Dear Etiquetteer: For a long time I've given a big party every year to celebrate something fun, but this year I've decided to do something different for myself that won't be a party. What's my obligation to tell people they won't be hearing from me as usual? It feels weird to tell people, but I also want to be thoughtful for folks to make other plans if they want to. What's the rule?
Your query brought to mind two things almost at once. The first was the voice of a Dear Friend, who delights repeating the old saw "When you assume, you make an ass of you and me" when Situations of This Sort arise. The other was Washington author and journalist Sally Quinn and her 1997 book The Party: A Guide to Adventurous Entertaining. Etiquetteer recalls La Quinn writing about her annual New Year's Eve party, but that also some years she and her husband Ben Bradlee would just go off to the country place instead and not host it. This led to some confusion from guests who, out of force of habit, just showed up at their dark town house and found nothing happening.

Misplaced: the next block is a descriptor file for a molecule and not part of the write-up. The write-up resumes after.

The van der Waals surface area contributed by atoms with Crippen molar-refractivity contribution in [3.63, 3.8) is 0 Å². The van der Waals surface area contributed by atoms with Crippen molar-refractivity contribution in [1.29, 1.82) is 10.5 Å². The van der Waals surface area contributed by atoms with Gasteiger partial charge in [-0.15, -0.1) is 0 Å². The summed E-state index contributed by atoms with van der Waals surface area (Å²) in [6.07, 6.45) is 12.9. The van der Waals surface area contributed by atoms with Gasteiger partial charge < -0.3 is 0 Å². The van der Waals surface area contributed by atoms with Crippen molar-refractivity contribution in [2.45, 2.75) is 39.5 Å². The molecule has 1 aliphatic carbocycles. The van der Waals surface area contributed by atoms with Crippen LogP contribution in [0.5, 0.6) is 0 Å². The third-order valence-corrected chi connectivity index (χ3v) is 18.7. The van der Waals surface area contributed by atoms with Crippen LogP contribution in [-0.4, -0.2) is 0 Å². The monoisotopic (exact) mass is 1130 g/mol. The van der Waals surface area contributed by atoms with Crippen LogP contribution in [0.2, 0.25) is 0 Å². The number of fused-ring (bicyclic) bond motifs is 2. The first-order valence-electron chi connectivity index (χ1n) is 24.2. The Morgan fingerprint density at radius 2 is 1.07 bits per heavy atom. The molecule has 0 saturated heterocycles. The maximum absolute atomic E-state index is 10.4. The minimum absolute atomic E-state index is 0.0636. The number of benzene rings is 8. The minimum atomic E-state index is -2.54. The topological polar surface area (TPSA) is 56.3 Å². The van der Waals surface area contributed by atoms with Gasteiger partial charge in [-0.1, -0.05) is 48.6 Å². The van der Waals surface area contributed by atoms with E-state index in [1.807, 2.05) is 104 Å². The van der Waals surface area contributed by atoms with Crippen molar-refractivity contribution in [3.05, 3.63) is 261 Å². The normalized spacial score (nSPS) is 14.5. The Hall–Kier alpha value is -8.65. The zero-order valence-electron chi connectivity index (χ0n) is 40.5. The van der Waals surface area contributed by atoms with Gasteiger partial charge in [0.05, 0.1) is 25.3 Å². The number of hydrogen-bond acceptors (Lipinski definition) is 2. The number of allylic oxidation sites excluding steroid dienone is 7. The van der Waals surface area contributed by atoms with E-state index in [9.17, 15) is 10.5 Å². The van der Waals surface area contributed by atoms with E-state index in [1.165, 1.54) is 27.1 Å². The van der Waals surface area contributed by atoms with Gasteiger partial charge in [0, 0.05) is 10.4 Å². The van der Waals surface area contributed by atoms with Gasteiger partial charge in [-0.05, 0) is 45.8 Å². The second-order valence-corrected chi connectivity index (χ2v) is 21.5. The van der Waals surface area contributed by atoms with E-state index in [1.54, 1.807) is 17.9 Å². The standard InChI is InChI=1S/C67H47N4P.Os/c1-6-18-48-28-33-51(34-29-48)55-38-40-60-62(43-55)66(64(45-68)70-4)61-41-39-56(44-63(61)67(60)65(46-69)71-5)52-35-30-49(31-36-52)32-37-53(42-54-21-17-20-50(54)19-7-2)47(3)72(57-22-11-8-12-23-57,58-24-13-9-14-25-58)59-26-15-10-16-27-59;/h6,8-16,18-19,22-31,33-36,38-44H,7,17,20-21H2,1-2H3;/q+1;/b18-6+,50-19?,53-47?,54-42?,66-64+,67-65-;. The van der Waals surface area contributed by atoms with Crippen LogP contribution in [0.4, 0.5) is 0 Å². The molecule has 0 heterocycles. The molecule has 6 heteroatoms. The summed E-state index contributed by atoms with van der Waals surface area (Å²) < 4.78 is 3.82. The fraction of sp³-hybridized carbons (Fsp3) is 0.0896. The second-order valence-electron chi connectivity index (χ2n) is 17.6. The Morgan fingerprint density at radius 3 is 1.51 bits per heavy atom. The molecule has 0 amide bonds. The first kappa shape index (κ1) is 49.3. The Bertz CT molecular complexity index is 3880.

It's the responsibility of your guests not to assume there's a party if they haven't received an invitation. There is no social requirement to issue an un-invitation*, a term of Etiquetteer's invention that means "an announcement of an event that will not take place." That said, if you want to "control your own narrative" and ensure that people don't start creating Gossip, it makes sense to email your usual guest list to say that your plans have changed and that what they have come to expect will not, in fact, be on the calendar. Etiquetteer imagines that such an announcement would be helpful for those who travel.
*Etiquetteer was all set to call this an "unvitation," but that term has already been invented and defined by the cast of Seinfeld.